(Updates with Reid spokesman in fourth paragraph.)
Feb. 1 (Bloomberg) -- House and Senate lawmakers ended more than four years of standoffs by reaching agreement yesterday on a four-year, $63.6 billion U.S. aviation bill that keeps current funding levels and speeds development of new air-traffic technology.
“Today we proved we can do better,” Senator Barbara Boxer, a California Democrat, said. “None of us is 100 percent happy. That’s the nature of the things we do.”
The bill guides Federal Aviation Administration policy, sets its annual budget and contains dozens of provisions on everything from creating the NextGen air-traffic system to the types of musical instruments airline passengers can carry onto flights. The agreement, leading toward the FAA’s first long-term authorization since the last one expired in 2007, was announced at a conference-committee meeting of 20 lawmakers.
The bill may be the next measure considered by the Senate and go to the floor early next week, Adam Jentleson, a spokesman for Majority Leader Harry Reid, said today.
Tensions between Democrats and Republicans over union- organizing rules and rural-flight subsidies triggered a partial shutdown of the FAA from July 23 to Aug. 5 after Congress let the agency’s operating authority lapse.
The shutdown stopped airport construction projects, forced the FAA to furlough about 4,000 employees and cost the government at least $468 million in airline-ticket and aviation- fuel taxes, according to government and industry data compiled by Bloomberg.
House Republicans wanted the bill to overturn a 2010 U.S. National Mediation Board action that said unions needed to capture more than 50 percent of those voting to win representation. Previously, the board required yes votes from more than half of all employees.
In a deal brokered by Reid, a Nevada Democrat, and House Speaker John Boehner, an Ohio Republican, lawmakers agreed Jan. 20 to drop the provision in exchange for increased audits of the NMB and changes favoring industry in run-off elections and the threshold for triggering an election.
The legislation cuts subsidies for service to rural airports, a program that Jay Rockefeller, the West Virginia Democrat who is chairman of the Senate Commerce Committee, has championed and that John Mica, the Florida Republican who leads the House transportation committee, wanted to eliminate except in Alaska.
U.S. regulators would face limits in enacting tougher requirements for carrying lithium batteries on cargo jets, which technology companies including Apple Inc. and Samsung Electronics Co. had fought.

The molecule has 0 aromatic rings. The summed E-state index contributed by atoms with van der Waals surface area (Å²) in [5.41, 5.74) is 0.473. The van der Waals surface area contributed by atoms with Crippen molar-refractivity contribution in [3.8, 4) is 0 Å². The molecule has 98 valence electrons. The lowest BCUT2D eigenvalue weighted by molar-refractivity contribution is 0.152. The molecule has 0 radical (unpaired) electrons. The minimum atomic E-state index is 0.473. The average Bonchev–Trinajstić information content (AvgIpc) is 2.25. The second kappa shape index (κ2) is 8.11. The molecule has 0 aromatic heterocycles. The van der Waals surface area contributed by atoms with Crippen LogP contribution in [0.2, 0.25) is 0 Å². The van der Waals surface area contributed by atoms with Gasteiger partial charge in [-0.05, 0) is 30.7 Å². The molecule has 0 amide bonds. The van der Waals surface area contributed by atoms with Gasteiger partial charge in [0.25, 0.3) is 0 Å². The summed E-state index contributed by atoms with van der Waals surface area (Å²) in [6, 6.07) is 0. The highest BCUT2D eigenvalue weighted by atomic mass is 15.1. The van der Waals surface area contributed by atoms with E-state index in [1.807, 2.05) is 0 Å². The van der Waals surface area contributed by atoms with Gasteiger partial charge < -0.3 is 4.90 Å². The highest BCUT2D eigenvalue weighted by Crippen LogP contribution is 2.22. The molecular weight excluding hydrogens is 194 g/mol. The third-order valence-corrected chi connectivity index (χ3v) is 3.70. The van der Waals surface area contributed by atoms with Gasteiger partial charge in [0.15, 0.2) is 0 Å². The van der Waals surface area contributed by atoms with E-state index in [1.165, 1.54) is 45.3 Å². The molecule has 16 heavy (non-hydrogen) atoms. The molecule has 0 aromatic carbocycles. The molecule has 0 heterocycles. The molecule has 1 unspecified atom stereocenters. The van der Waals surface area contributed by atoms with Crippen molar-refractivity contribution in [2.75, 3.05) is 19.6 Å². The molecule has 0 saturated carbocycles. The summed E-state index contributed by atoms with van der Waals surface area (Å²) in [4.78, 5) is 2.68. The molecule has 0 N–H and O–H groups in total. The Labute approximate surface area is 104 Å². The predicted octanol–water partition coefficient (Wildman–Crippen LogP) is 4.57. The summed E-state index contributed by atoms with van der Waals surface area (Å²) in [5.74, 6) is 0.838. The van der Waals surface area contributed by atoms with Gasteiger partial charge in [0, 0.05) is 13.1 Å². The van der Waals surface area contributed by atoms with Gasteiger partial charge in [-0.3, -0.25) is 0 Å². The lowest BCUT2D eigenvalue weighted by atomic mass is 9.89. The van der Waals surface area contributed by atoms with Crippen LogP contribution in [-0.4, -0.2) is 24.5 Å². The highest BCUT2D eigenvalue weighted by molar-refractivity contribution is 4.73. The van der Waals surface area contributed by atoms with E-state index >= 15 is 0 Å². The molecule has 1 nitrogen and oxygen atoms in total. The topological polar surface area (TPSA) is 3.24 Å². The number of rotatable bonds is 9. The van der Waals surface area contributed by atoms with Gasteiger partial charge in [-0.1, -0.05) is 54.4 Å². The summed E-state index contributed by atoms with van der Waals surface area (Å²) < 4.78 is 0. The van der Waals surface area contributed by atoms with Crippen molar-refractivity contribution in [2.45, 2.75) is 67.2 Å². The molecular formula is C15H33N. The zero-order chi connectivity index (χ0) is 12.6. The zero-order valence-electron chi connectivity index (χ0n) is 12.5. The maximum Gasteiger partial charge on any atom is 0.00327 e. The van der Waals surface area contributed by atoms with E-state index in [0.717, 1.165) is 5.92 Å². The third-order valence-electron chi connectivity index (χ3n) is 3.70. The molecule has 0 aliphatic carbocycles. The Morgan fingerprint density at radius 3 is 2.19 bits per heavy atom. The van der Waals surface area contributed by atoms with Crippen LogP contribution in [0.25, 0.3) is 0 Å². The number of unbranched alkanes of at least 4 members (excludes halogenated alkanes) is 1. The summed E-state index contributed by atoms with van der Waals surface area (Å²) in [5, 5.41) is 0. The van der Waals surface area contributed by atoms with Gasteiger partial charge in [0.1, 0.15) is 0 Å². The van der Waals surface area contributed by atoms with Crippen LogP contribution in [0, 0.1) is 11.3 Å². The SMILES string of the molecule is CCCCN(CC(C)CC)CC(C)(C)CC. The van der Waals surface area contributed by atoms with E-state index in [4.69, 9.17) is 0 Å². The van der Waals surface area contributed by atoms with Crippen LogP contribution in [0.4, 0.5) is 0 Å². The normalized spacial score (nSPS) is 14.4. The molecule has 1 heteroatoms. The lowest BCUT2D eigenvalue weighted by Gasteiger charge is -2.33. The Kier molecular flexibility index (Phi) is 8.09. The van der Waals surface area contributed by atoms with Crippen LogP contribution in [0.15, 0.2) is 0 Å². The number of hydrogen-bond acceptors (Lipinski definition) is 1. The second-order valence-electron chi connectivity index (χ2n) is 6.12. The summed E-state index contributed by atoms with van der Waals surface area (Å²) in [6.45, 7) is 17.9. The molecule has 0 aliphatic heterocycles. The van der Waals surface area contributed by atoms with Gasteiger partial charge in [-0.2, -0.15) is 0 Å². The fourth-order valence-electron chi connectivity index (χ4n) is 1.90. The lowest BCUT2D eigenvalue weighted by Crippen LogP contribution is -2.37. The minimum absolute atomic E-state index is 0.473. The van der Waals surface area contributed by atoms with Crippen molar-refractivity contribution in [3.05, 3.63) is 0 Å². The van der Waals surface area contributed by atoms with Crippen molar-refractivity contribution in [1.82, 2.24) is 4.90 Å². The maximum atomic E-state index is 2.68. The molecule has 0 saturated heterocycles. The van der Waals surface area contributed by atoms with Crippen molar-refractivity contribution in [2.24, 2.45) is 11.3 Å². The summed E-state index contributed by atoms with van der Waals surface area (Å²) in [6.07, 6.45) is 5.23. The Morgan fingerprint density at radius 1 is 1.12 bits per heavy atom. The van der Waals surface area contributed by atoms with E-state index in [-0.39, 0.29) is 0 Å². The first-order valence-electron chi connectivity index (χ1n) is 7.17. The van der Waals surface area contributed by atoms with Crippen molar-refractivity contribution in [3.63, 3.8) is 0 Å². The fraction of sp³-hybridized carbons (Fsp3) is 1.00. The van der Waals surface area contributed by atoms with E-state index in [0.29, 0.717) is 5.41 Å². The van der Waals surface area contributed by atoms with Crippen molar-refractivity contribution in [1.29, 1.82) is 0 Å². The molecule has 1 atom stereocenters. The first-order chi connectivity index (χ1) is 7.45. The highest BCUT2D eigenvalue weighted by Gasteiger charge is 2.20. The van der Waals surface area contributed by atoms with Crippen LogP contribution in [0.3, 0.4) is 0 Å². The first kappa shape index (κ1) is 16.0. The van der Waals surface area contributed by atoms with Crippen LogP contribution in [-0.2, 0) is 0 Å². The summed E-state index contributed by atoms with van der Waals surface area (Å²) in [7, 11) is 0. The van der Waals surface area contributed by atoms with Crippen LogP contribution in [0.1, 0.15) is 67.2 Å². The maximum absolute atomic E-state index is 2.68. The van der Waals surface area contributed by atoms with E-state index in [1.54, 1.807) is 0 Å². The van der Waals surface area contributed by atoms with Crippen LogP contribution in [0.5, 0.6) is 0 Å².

Regulators can enact tougher rules on those batteries, which can burst into flames, under a one-year emergency measure, said Vincent Morris, a spokesman for Rockefeller. Alternately, if the secretary of transportation finds that batteries have caused fires, that could also trigger new rules, Morris said.
Funding for the FAA will remain at $15.9 billion a year, more than what House Republicans had sought and less than Senate Democrats’ target.
“All of us at this table made compromises,” Rockefeller said in opening remarks.
Passengers flying from Washington’s Reagan National Airport will get more long flights under the legislation, according to a statement from Rockefeller’s office.
U.S. rules now permit 12 round-trip flights to destinations more than 1,250 miles from Washington. The legislation will allow another eight round-trips -- four to large carriers at the airport and four to newer entrants, Morris said.
The legislation sets faster timetables for upgrading the U.S. air-traffic control system and requires the FAA to create a “Chief NextGen Officer” to oversee the project.
The FAA is building a system to track aircraft based on global-positioning satellites instead of radar and upgrading communication between the ground and planes. The system is projected to cost the FAA and airlines as much as $42 billion by 2025.
“I thank you for putting up with me and never letting up on the shared desire to get this bill done,” Mica said.
Funding for airport construction grants was set at $3.35 billion a year, according to a statement from Mica’s office. That level is below the $3.5 billion approved for 2011.
The bills being merged by the conference committee are H.R. 658 and S.B. 223.
--With assistance from Laura Litvan in Washington. Editors: Bernard Kohn, Romaine Bostick
To contact the reporter on this story: Alan Levin in Washington at firstname.lastname@example.org
To contact the editor responsible for this story: Bernard Kohn at email@example.com